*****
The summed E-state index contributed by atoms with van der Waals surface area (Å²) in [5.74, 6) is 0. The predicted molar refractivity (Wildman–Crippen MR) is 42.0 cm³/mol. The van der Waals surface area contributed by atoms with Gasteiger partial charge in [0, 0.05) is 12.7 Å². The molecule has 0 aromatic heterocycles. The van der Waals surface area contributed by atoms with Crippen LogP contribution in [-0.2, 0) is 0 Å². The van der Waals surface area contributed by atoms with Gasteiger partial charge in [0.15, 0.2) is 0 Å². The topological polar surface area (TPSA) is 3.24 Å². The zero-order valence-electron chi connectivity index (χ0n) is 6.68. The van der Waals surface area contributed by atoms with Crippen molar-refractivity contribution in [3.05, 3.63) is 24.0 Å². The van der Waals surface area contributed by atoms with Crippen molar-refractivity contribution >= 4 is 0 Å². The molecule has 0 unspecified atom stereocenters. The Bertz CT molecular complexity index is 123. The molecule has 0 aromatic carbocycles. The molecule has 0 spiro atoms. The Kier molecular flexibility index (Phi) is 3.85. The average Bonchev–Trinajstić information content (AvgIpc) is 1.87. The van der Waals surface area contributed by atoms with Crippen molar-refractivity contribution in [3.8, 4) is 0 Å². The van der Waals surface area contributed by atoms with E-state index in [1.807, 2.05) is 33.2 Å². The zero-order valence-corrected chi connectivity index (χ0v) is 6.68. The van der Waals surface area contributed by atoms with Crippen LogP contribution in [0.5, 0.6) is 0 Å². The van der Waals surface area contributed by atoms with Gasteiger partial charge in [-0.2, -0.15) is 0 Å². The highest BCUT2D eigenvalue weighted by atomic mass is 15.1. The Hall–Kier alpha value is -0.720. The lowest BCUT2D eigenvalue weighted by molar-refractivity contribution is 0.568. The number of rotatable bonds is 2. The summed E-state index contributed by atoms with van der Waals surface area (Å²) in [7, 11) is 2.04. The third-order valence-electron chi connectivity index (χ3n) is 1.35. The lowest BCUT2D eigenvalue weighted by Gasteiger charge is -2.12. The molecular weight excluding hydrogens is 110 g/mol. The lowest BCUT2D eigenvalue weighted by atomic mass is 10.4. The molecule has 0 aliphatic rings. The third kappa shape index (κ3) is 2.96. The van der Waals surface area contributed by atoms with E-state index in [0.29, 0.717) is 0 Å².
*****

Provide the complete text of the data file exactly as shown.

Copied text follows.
The summed E-state index contributed by atoms with van der Waals surface area (Å²) in [5.74, 6) is 0. The predicted molar refractivity (Wildman–Crippen MR) is 42.0 cm³/mol. The van der Waals surface area contributed by atoms with Gasteiger partial charge in [0, 0.05) is 12.7 Å². The molecule has 0 aromatic heterocycles. The van der Waals surface area contributed by atoms with Crippen LogP contribution in [-0.2, 0) is 0 Å². The van der Waals surface area contributed by atoms with Gasteiger partial charge in [0.15, 0.2) is 0 Å². The topological polar surface area (TPSA) is 3.24 Å². The zero-order valence-electron chi connectivity index (χ0n) is 6.68. The van der Waals surface area contributed by atoms with Crippen molar-refractivity contribution in [3.05, 3.63) is 24.0 Å². The van der Waals surface area contributed by atoms with Crippen molar-refractivity contribution >= 4 is 0 Å². The molecule has 0 unspecified atom stereocenters. The Bertz CT molecular complexity index is 123. The molecule has 0 aromatic carbocycles. The molecule has 0 spiro atoms. The Kier molecular flexibility index (Phi) is 3.85. The average Bonchev–Trinajstić information content (AvgIpc) is 1.87. The van der Waals surface area contributed by atoms with Crippen molar-refractivity contribution in [3.8, 4) is 0 Å². The van der Waals surface area contributed by atoms with E-state index in [1.807, 2.05) is 33.2 Å². The zero-order valence-corrected chi connectivity index (χ0v) is 6.68. The van der Waals surface area contributed by atoms with Crippen LogP contribution in [0.5, 0.6) is 0 Å². The van der Waals surface area contributed by atoms with Gasteiger partial charge in [-0.2, -0.15) is 0 Å². The highest BCUT2D eigenvalue weighted by atomic mass is 15.1. The Hall–Kier alpha value is -0.720. The lowest BCUT2D eigenvalue weighted by molar-refractivity contribution is 0.568. The number of rotatable bonds is 2. The summed E-state index contributed by atoms with van der Waals surface area (Å²) in [7, 11) is 2.04. The third-order valence-electron chi connectivity index (χ3n) is 1.35. The lowest BCUT2D eigenvalue weighted by Gasteiger charge is -2.12. The molecular weight excluding hydrogens is 110 g/mol. The lowest BCUT2D eigenvalue weighted by atomic mass is 10.4. The molecule has 0 aliphatic rings. The third kappa shape index (κ3) is 2.96. The van der Waals surface area contributed by atoms with E-state index in [0.29, 0.717) is 0 Å².